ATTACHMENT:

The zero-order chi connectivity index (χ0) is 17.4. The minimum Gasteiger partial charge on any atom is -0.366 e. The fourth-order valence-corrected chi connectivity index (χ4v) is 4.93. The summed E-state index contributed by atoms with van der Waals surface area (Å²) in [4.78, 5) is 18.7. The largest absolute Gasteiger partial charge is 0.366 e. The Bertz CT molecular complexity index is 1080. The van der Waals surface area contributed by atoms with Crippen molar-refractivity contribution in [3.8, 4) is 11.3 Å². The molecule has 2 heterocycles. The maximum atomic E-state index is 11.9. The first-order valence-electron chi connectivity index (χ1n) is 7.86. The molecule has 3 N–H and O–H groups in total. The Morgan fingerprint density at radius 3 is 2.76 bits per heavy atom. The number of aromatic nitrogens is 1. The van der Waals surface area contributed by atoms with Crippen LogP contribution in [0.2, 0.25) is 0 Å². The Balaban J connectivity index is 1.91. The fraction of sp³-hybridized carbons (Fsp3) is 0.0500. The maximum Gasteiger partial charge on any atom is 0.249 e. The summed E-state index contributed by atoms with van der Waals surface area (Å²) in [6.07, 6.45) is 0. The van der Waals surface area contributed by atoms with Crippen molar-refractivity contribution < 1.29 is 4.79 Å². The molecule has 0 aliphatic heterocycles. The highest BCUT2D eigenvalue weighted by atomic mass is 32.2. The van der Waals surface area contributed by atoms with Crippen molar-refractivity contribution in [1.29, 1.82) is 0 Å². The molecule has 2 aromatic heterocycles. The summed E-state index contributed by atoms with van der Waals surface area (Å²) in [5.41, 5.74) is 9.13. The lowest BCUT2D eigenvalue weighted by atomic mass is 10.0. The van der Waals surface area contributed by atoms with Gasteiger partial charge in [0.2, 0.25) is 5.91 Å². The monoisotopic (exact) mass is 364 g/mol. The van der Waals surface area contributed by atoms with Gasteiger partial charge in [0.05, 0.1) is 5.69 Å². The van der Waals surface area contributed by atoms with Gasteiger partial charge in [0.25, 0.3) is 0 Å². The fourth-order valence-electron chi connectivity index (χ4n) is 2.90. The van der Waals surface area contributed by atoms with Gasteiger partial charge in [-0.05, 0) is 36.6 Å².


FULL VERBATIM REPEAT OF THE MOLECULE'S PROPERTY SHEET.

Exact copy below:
The zero-order chi connectivity index (χ0) is 17.4. The minimum Gasteiger partial charge on any atom is -0.366 e. The fourth-order valence-corrected chi connectivity index (χ4v) is 4.93. The summed E-state index contributed by atoms with van der Waals surface area (Å²) in [4.78, 5) is 18.7. The largest absolute Gasteiger partial charge is 0.366 e. The Bertz CT molecular complexity index is 1080. The van der Waals surface area contributed by atoms with Crippen molar-refractivity contribution in [3.8, 4) is 11.3 Å². The molecule has 2 heterocycles. The maximum atomic E-state index is 11.9. The first-order valence-electron chi connectivity index (χ1n) is 7.86. The molecule has 3 N–H and O–H groups in total. The Morgan fingerprint density at radius 3 is 2.76 bits per heavy atom. The number of aromatic nitrogens is 1. The van der Waals surface area contributed by atoms with Crippen LogP contribution in [0.2, 0.25) is 0 Å². The Balaban J connectivity index is 1.91. The fraction of sp³-hybridized carbons (Fsp3) is 0.0500. The maximum Gasteiger partial charge on any atom is 0.249 e. The summed E-state index contributed by atoms with van der Waals surface area (Å²) in [6.07, 6.45) is 0. The van der Waals surface area contributed by atoms with Crippen molar-refractivity contribution < 1.29 is 4.79 Å². The molecule has 0 aliphatic heterocycles. The highest BCUT2D eigenvalue weighted by atomic mass is 32.2. The van der Waals surface area contributed by atoms with Crippen molar-refractivity contribution in [1.29, 1.82) is 0 Å². The molecule has 2 aromatic heterocycles. The summed E-state index contributed by atoms with van der Waals surface area (Å²) in [5.41, 5.74) is 9.13. The lowest BCUT2D eigenvalue weighted by atomic mass is 10.0. The van der Waals surface area contributed by atoms with Gasteiger partial charge in [0.2, 0.25) is 5.91 Å². The monoisotopic (exact) mass is 364 g/mol. The van der Waals surface area contributed by atoms with Gasteiger partial charge in [0.05, 0.1) is 5.69 Å². The van der Waals surface area contributed by atoms with Gasteiger partial charge in [0.25, 0.3) is 0 Å². The fourth-order valence-electron chi connectivity index (χ4n) is 2.90. The van der Waals surface area contributed by atoms with Gasteiger partial charge in [-0.05, 0) is 36.6 Å².